The thicknesses of the planar portions of the first and second attachment devices 112′, 112″ are not to scale in order to more clearly illustrate the detachable connections between the artwork 104′ and spacer 204 and between the spacer 204 and the backing board 108′.

FIG. 3A shows a cross-sectional view of another embodiment of an artwork display system 300. The cross-section is along a line similar to line AA′ in FIG. 1A. This embodiment of the artwork display system 300 differs from the artwork display system 100 of FIG. 1A in that the artwork display system 300 includes a plurality of attachment devices 304, 308 that detachably connect the artwork 104″ to the backing board 108″. Optionally, the backing board 108″ is within a groove 144″ in a frame 110″. In one embodiment, each attachment device 304, 308 is a single component permanently affixed to one of the artwork 104″ or the backing board 108″ and detachably connected to the other of the artwork 104″ or the backing board 108″. In another embodiment, shown with dashed lines, each attachment device 304, 308 includes a pair of planar portions detachably connected to each other and attached either to the artwork 104″ or to the backing board 108″.

FIG. 3B shows a cross-sectional view of another embodiment of an artwork display system 320. The cross-section is along a line similar to line BB′ in FIG. 2A. This embodiment of the artwork display system 320 differs from the artwork display system 200 of FIG. 2A in that the artwork display system 320 includes a plurality of spacers 324, 324′ (generally spacer 324) and additional associated attachment devices that connect the artwork 104′″ to the backing board 108′″. When connecting to a single piece of artwork 104′″, the spacers 324, 324′ are generally of equal thickness, although not necessarily of equal width and length.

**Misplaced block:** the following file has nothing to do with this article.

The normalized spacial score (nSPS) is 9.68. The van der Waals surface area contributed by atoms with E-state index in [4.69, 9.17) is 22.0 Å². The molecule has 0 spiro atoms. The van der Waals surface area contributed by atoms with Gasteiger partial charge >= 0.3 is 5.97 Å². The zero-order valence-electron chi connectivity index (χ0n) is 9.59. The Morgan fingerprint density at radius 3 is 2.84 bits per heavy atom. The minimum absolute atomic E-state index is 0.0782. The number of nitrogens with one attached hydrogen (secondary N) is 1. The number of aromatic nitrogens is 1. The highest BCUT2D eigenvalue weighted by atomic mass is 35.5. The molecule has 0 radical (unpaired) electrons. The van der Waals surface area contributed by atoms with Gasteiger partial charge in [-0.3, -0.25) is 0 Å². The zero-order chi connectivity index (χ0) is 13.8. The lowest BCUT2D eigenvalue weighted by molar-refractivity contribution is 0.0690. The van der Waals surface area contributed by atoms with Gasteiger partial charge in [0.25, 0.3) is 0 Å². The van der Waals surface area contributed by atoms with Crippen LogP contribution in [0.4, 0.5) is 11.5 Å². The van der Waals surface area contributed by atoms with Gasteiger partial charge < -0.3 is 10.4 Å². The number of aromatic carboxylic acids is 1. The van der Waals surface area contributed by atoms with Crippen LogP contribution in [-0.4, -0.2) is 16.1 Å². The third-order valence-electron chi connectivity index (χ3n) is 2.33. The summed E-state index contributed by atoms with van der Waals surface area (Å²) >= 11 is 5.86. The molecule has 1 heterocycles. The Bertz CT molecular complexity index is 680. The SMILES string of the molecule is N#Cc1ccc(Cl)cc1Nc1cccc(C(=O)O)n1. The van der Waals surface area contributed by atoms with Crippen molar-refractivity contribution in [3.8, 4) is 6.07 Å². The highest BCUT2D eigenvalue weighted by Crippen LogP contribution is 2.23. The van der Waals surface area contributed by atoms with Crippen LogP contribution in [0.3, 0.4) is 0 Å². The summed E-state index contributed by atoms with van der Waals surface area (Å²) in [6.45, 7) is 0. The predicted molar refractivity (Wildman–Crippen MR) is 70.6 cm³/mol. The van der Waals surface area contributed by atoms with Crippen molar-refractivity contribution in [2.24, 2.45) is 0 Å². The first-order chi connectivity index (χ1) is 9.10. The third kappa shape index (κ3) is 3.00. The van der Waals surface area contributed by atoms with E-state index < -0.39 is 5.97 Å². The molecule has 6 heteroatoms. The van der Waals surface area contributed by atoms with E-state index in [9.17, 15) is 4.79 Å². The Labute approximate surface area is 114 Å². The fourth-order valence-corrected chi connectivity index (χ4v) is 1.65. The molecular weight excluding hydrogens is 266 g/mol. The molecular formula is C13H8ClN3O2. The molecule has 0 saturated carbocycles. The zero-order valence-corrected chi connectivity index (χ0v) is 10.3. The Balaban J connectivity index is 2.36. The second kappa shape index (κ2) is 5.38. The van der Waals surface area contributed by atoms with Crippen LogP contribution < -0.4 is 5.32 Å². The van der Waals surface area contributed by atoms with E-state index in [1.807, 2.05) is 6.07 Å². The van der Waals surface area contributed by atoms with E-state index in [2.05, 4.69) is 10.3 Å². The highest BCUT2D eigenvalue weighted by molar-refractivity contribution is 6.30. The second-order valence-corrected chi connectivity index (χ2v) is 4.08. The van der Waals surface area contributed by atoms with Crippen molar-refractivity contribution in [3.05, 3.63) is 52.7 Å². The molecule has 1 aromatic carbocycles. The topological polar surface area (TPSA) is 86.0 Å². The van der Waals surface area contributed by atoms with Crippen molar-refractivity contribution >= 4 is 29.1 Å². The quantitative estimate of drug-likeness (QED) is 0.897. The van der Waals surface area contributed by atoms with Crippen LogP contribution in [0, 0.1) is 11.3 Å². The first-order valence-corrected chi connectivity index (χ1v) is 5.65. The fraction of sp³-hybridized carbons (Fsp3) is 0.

More specifically, the artwork 104′″ is connected to a first spacer 324 by a first attachment device 328 and to a second spacer 324′ by a second attachment device 332. The backing board 108′″ is connected to the first spacer 324 by a third attachment device 336 and to the second spacer 324′ by a fourth attachment device 340.

In one embodiment, each attachment device 328, 332, 336, 340 is a single component permanently affixed to one of the artwork 104′″, the backing board 108′″, or spacers 324, 324′. Each attachment device 328, 332, 336, 340 is also detachably connected to the appropriate one of the artwork 104′″, the backing board 108′″, or one of the spacers 324, 324′. For example, in an embodiment in which the attachment device 328 is permanently affixed to the artwork 104′″, it is detachably connected to the spacer 324. In some embodiments, one or more of the attachment devices 328, 332, 336, 340 are not permanently affixed to any of the artwork 104′″, backing board 108′″, or spacers 324, 324′.

In another embodiment, shown with dashed lines, each attachment device 328, 332, 336, 340 includes a pair of planar portions detachably connected to each other and affixed (permanent or impermanent) to one of the artwork 104′″, the backing board 108′″, or spacers 324, 324′.

The plurality of spacers 324 can also be used to achieve various artistic effects. For example, rather than connect the same artwork 104′″ to the backing board 108, the spacers 324 can each connect a different piece of artwork. Further, the spacers 324 can have different thicknesses. The different thicknesses can achieve a “terracing” effect in that artwork connected to a thicker spacer 324 is closer to the viewer than artwork connected to a thinner spacer. The overall effect is to achieve a sense of depth among the displayed artwork, with some artwork appearing in the foreground and some in the background.